of showing him his estato from thoncc, and pushed him over a precipico. Some say that he stumbled and fell of himself, as he was walking after supper, according to his custom. As soon as ho was dead, no ono thought any more of him, but Mnestheus reigned ovor tho Athenians, while Theseus's children woro brought up as privato citizons by Elephenor, and followed him to Ilium. Whon Mnestheus died at Ilium, they returned home and resumed their rightful sovereignty: In oub sequent times, among many other things which loù tho Athenians to honourThescus as a hero or demi-god, mnost remarkable was his appearance at the battlo of Marathon, whore his spirit was scen by many, clad in armour, leading the charge against tho barbarians.
XXXVI. After tho Persian war, in the archonship of Phædo, the Athenians were told by the Delphian Oraclo to take home the boncs of Theseus and keep them with the greatest caro and honour. Thero was great difficulty in obtaining them and in discovering his toinb, on account However, Kimon took tho island, as is written in my history of his Life, and making it a point of honour to discover his tomb, he chanced to behold an caglo pecking with its beak and scratching with its talons at a sinall rising ground. Ilore ho dug, imagining that tho spot had been pointed out by a miracle. Thoro was found the collin of a man of great stature, and lying besido it a brazen lance-head and a sword. Theso relics woro brought to Athens by Kimon, on board of his triremo, and the dolighted Athonians received them with splendid processions city. Hlo is buried in the midst of tho city, near where sanctuary for slaves, and all that aro poor and oppressed,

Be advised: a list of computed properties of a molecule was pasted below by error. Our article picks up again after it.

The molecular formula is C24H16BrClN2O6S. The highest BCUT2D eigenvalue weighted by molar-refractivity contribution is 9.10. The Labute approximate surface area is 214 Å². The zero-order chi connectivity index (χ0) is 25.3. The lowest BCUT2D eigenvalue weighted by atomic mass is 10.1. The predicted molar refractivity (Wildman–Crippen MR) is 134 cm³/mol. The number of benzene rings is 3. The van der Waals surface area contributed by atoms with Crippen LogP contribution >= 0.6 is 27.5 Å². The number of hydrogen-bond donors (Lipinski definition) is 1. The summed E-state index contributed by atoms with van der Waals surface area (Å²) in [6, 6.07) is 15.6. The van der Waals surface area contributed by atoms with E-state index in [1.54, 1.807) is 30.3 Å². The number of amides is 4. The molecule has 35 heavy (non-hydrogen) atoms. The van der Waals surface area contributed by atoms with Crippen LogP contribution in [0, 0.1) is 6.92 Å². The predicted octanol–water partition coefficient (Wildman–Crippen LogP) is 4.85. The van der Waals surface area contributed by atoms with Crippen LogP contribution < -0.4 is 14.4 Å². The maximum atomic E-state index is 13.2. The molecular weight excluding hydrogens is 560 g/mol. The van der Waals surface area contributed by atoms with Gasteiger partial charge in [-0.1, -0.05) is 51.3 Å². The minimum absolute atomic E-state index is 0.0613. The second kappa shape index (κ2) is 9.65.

now stands, and his tomb is a placo of because Thosous, during his lifo, was the champion and pranger of the poor, and always kindly hcarkoned to their
Their greatest sacrifice in his honour takes which day ho and the youths camo back from Croto. But place on the eighth of the month of Pyanopsion, upon besides this they hold a sorvico in his honour on the eighth of all the other months, either becauso it was on the